I want to talk about college basketball today notwithstanding the fact that there was no NCAA Tournament this year nor are we anywhere near the NBA Draft. The issue at hand is that a 5-Star high school recruit named Jalen Green has decided to take up an NBA offer to play in the G-League for a year – reportedly for a salary of $500K – instead of going to college to play basketball there for “tuition room and board”. Some folks have jumped to the conclusion that this is the demise of men’s college basketball.
I think they are wrong; in fact, I think this will highlight the value of college basketball as a competitive sport worth watching and as a way for top-shelf talent to develop their skills and their “brands”. Let me explain…
I have never seen Jalen Green play basketball; I take his 5-Star Rating as a fact and I recall that some previous 5-Star Rated players have turned out to be great while some others have turned out to be mediocre. I will stipulate here that he will be great; I wish him good fortune in his basketball career.
Having said that, college basketball survived the absence of players such as:
- Kobe Bryant
- Kevin Garnett
- Dwight Howard
- LeBron James
- Shawn Kemp
- Moses Malone
I suspect the game of college basketball will also survive the absence of Jalen Green. Even if the NBA changes its rule about drafting players to allow every high school basketball player who wants to “jump directly to the NBA” to do so, I think college basketball will survive. I don’t think it will take too many years of high schoolers having free access to the NBA for the lesson to be learned that it is far more difficult to earn your way to playing time – and a continued roster spot – in the NBA than it is to declare for the draft and to be drafted. Plenty of players drafted under the current “more restrictive” system spend little or no time actually in the NBA.
College basketball will also demonstrate that it is a better place for a player to develop his “brand”. There were G-League games on TV this year and I would find them as I grazed through the channels on my cable TV sports package. I could not tell you the attendance at any of the game snippets I saw but of this I am sure:
- Had I been in the arena at tip-off time and decided to “count the house” in the early parts of the game, I would have completed my count and settled back to watch the game with about 9 or 10 minutes left in the first quarter.
No one goes to those games – and the TV ratings for G-League games were better than infomercials for miraculous new vacuum cleaners that air at 3:00 AM but not a lot better. The new wave of high school phenoms earning a tidy $500K to play basketball will do so in relative anonymity. That does nothing positive for “developing one’s brand”. There is a recent example of this:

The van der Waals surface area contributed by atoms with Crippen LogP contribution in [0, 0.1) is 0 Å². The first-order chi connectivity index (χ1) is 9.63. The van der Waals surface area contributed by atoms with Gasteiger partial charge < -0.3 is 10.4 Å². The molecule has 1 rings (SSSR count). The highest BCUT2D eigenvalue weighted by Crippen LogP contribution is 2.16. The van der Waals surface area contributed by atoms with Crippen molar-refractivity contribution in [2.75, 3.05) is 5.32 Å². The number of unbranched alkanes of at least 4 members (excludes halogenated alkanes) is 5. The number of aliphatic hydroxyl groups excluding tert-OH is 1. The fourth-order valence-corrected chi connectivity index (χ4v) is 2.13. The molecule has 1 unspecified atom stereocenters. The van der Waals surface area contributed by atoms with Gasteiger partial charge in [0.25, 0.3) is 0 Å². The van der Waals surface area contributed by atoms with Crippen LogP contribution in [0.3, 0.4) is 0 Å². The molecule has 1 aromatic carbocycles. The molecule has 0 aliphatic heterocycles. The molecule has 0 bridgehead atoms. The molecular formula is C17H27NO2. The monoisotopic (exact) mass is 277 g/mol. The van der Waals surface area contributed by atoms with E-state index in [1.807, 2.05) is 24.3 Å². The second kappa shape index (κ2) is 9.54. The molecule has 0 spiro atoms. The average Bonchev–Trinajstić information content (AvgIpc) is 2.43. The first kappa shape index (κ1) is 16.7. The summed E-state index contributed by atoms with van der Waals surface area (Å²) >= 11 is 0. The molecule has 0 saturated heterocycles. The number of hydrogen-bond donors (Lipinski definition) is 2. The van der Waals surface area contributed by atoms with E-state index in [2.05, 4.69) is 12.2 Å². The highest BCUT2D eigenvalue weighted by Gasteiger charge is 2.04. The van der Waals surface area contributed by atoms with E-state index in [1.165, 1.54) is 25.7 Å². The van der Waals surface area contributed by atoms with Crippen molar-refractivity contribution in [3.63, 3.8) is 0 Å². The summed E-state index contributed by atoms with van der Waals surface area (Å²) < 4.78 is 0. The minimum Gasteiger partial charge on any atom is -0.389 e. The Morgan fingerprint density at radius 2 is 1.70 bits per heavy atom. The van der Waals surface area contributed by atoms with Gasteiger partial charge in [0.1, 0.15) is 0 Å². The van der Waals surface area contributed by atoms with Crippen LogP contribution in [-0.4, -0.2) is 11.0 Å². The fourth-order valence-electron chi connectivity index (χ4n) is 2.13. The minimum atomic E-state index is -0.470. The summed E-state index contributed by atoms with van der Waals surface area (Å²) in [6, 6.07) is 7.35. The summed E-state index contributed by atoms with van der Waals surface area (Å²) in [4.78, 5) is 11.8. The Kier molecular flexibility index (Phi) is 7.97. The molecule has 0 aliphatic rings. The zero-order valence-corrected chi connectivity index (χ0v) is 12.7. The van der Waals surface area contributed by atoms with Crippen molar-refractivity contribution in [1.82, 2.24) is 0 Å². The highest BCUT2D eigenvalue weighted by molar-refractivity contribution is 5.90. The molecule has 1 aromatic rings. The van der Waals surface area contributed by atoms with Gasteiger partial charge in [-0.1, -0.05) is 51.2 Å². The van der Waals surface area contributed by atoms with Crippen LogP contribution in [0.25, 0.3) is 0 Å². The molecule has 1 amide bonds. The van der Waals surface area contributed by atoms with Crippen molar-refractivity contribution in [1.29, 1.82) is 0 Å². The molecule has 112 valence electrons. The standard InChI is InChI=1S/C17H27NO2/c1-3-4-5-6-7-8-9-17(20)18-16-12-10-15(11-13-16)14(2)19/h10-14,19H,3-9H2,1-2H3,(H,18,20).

- LaMelo Ball is supposed to be a top Draft pick this year. He gained fame a few years ago when Lavar Ball and Lonzo Ball were ubiquitous in every media outlet. LaMelo took his talents to Lithuania and Australia and arrives at the Draft with a certain level of “fame”.
- Compare that to Zion Williamson from last year at this time who played part of a season at Duke.
Being totally objective, Zion Williamson had a far more defined and refined “brand” when he came up to the Draft. I believe that will continue to be the case so long as there is a March Madness – as I hope there will next year in the absence of a second wave of COVID-19. The allure of college basketball is its competition and its player development. Those aspects of college basketball will not go away because Jalen Green is playing in the G-League next year.
By the way, it was not all that long ago when Brandon Jennings decided to skip college basketball and to play a year in one of the European Pro Leagues. Jennings was drafted and played about 10 years in the NBA for a handful of teams. He too was alleged to be setting a trend that would severely hamper college basketball and change things radically. I suggest that Jalen Green and Brandon Jennings are remarkably similar in that aspect of their careers and their “brands”.
Moving on … A few days ago, the NY Post reported that Joe Buck had turned down a $1M offer to do “play-by-play” from a porn site. I suspect that some of you think this is a joke, so here is the link to that report. The porn site:
“…has created a special section on its website for sports commentators to provide live play-by-play commentary for live adult cam shows for blind and visually impaired users …”
How politically correct and incorrect at the same time…
Finally, a timely observation from Dwight Perry in the Seattle Times:
“Not that college athletics are totally sticklers for the 6-foot rule or anything, but even William & Mary are social distancing.”
But don’t get me wrong, I love sports………